NASA-NOAA satellite imagery reveals a weaker Tropical Cyclone Claudia

January 14, 2020

Tropical Storm Claudia now has two factors against it: wind shear and dry air.  NASA-NOAA's Suomi NPP satellite provided forecasters with an image of the storm on January 14 as it continued to weaken and move further away from Western Australia.

Visible imagery from NASA satellites help forecasters understand if a storm is organizing or weakening. The Visible Infrared Imaging Radiometer Suite (VIIRS) instrument aboard NASA-NOAA's Suomi NPP satellite provided a visible image of Claudia that showed the storm continued to appear elongated. The shape of a tropical cyclone provides forecasters with an idea of its organization and strength. Usually, the more circular a storm appears, the stronger the rotation. When storms become less symmetrical, they tend to weaken. Suomi NPP's imagery showed Claudia continued to appear elongated from west to east.

In addition to the visible imagery, microwave and other satellite imagery shows diminishing thunderstorms northwest of the center of circulation and the strongest thunderstorms, located in the southern quadrant of Claudia, have weakened. The southern quadrant storms have weakened because of dry air moving into the system and sapping thunderstorm development. In addition, easterly wind shear continues to batter the storm.

At 7:46 a.m. EST (8:46 pm WST) on Monday, January 14, 2020 the Australian Government Bureau of Meteorology (ABM) noted that Tropical Cyclone Claudia continued to move far from Western Australia. At that time it was located near latitude 18.3 degrees south and longitude 109.32 east, about 404 miles (650 km) northwest of Exmouth. It was moving to the west-southwest at 11 miles (18 kilometers) per hour. Maximum sustained winds had dropped to 47 mph (75 kph).

Tropical Cyclone Claudia is expected to continue to track towards the west southwest and slowly weaken.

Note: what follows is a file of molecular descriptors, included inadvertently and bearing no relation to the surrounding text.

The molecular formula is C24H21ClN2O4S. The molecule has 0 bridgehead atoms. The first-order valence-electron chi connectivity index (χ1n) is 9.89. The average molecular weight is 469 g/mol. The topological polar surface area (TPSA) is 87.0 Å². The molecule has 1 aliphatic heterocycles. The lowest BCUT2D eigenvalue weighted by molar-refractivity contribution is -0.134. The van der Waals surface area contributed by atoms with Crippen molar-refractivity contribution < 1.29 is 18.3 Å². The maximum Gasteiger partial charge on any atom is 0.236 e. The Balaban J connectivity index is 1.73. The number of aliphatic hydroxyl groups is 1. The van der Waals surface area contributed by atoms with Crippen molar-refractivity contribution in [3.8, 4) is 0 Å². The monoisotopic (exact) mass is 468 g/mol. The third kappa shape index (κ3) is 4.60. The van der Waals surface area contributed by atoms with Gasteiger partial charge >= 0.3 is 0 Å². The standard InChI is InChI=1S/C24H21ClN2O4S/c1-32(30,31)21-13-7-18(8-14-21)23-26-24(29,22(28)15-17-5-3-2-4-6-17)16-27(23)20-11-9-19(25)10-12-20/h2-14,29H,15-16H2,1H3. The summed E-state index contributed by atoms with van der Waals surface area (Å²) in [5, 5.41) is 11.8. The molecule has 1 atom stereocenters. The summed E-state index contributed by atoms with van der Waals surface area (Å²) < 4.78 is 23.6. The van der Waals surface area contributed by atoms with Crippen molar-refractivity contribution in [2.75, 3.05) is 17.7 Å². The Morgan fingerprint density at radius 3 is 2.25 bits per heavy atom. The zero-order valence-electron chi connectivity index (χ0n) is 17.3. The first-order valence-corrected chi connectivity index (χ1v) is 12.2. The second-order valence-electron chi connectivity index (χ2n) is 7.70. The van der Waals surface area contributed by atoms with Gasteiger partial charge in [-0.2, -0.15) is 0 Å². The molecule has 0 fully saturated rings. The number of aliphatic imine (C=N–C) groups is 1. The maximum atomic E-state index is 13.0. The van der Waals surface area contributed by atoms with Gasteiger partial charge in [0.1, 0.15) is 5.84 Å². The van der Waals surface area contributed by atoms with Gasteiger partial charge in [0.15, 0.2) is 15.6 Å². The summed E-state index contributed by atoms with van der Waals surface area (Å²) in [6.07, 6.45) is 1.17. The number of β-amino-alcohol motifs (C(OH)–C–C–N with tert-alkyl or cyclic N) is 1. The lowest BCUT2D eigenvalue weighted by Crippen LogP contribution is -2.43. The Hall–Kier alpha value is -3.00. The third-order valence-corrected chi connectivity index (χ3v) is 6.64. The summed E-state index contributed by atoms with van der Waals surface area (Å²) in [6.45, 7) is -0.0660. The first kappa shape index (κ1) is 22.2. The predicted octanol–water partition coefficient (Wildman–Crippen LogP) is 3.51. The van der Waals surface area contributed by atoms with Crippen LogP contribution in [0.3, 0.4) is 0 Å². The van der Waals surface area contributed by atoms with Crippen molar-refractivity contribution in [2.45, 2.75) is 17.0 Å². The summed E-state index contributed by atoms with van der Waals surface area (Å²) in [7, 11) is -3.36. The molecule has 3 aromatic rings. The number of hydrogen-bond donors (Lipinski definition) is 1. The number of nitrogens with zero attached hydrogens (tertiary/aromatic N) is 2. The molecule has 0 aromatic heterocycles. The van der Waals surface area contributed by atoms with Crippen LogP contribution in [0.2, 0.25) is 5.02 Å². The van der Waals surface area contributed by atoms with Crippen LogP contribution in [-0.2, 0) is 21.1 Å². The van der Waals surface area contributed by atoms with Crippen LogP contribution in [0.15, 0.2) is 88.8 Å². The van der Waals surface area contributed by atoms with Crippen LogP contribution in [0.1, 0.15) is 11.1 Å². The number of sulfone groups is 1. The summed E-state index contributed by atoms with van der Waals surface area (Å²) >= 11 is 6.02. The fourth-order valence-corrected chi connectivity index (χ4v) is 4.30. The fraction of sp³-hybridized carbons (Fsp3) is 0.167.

Tropical cyclones/hurricanes are the most powerful weather events on Earth. NASA's expertise in space and scientific exploration contributes to essential services provided to the American people by other federal agencies, such as hurricane weather forecasting.
-end-


NASA/Goddard Space Flight Center

Related Tropical Cyclone Articles from Brightsurf:

NASA finds post-Tropical Cyclone Dolly exiting the tropical stage
NASA's Terra satellite provided a night-time look at what is now Post-Tropical Storm Dolly in the Northern Atlantic Ocean.

NASA find Herold a fading ex-tropical cyclone
Former Tropical Cyclone Herold is now a fading area of low-pressure in the Southern Indian Ocean and NASA's Aqua satellite provided forecasters with a visible image.

NASA sees Tropical Cyclone Herold's eye
NASA's Aqua satellite passed over the Southern Indian Ocean and captured an image of a well-developed Tropical Cyclone Herold at hurricane strength, east of Madagascar.

A new method to improve tropical cyclone intensity forecasts
There are many reasons for model errors in numerical weather forecasting of tropical cyclone intensity.

NASA catches the dissipation of Tropical Cyclone Claudia
Tropical Cyclone Claudia was dissipating in the Southern Indian Ocean when NASA's Terra satellite captured a visible image of storm as it flew overhead in its orbit around the Earth.

NASA finds tropical cyclone 02S consolidating
NASA's Aqua satellite captured an image of Tropical cyclone 02S and the visible image showed that the storm was getting better organized.

NASA finds Tropical Cyclone's Vayu getting stretched
When NASA's Aqua satellite passed over the Northern Indian Ocean, it captured an infrared image that revealed Tropical Cyclone Vayu was elongating.

NASA takes Tropical Cyclone's Vayu's temperature
NASA's Aqua satellite passed over the Northern Indian Ocean and took the temperature of Tropical Cyclone Vayu as it moved northward in the Arabian Sea.

NASA catches development of Tropical Cyclone 02A
Visible imagery from NASA's Terra satellite provided confirmation of the development of Tropical Cyclone 02A in the Arabian Sea, Northern Indian Ocean.

NASA goes infrared on powerful Tropical Cyclone Fani
NASA's Aqua satellite focused an infrared eye on a very powerful Tropical Cyclone Fani as it approached landfall in northeastern India.

Read More: Tropical Cyclone News and Tropical Cyclone Current Events
Brightsurf.com is a participant in the Amazon Services LLC Associates Program, an affiliate advertising program designed to provide a means for sites to earn advertising fees by advertising and linking to Amazon.com.